SunEdison, once the fastest-growing U.S. renewable energy company, filed for Chapter 11 bankruptcy protection on Thursday as years of debt-fueled acquisitions proved unsustainable.
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In its bankruptcy filing, the company said it had assets of $20.7 billion and liabilities of $16.1 billion as of Sept. 30.
The company said its two publicly traded subsidiaries, TerraForm Power and TerraForm Global, were not part of the bankruptcy.
The company said it secured up to $300 million in new financing from its first-lien and second-lien lenders, which is subject to court approval. The money will be used to support SunEdison’s operations during its bankruptcy, such as paying wages and vendors, and proceeding with ongoing projects.
“Our decision to initiate a court-supervised restructuring was a difficult but important step to address our immediate liquidity issues,” said Ahmad Chatila, SunEdison chief executive officer.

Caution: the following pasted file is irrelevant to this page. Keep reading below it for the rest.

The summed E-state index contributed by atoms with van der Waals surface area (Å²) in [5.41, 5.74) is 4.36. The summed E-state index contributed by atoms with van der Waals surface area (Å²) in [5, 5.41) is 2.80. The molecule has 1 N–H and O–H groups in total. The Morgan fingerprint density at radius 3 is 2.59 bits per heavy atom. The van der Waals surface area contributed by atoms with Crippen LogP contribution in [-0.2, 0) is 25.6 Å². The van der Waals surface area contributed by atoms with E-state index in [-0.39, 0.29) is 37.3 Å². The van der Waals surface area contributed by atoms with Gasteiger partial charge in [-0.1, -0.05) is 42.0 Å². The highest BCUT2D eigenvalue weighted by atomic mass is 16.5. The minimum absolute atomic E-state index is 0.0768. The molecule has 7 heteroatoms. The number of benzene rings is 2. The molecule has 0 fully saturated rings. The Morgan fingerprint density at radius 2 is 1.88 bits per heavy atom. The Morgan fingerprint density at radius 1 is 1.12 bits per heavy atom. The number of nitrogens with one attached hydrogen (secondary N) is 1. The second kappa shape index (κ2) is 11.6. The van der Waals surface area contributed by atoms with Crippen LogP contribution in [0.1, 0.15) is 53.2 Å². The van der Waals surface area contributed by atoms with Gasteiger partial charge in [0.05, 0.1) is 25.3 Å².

He said the company planned to use Chapter 11 to reduce debt, shed non-core operations and take steps to get the most value out of its technology and intellectual property.
Although solar project developers continue to benefit from robust demand, their shares have been hit by investor concerns that demand could fall in tandem with weak oil prices.
Shares of SunEdison were halted, and last traded at about 34 cents on the New York Stock Exchange. The company’s stock traded as high as $33.44 in July 2015. Shares of First Solar were up slightly and shares of SolarCity were last up more than 5 percent. An index of solar shares gained 1 percent.
Major SunEdison shareholders include OppenheimerFunds with a 11.9 percent stake, BlackRock Inc with a 6.5 percent stake, The Vanguard Group with a 6.4 percent stake and Adage Capital Partners with a 5.4 percent stake, according to court documents.
Shareholders generally lose their investment in a bankruptcy.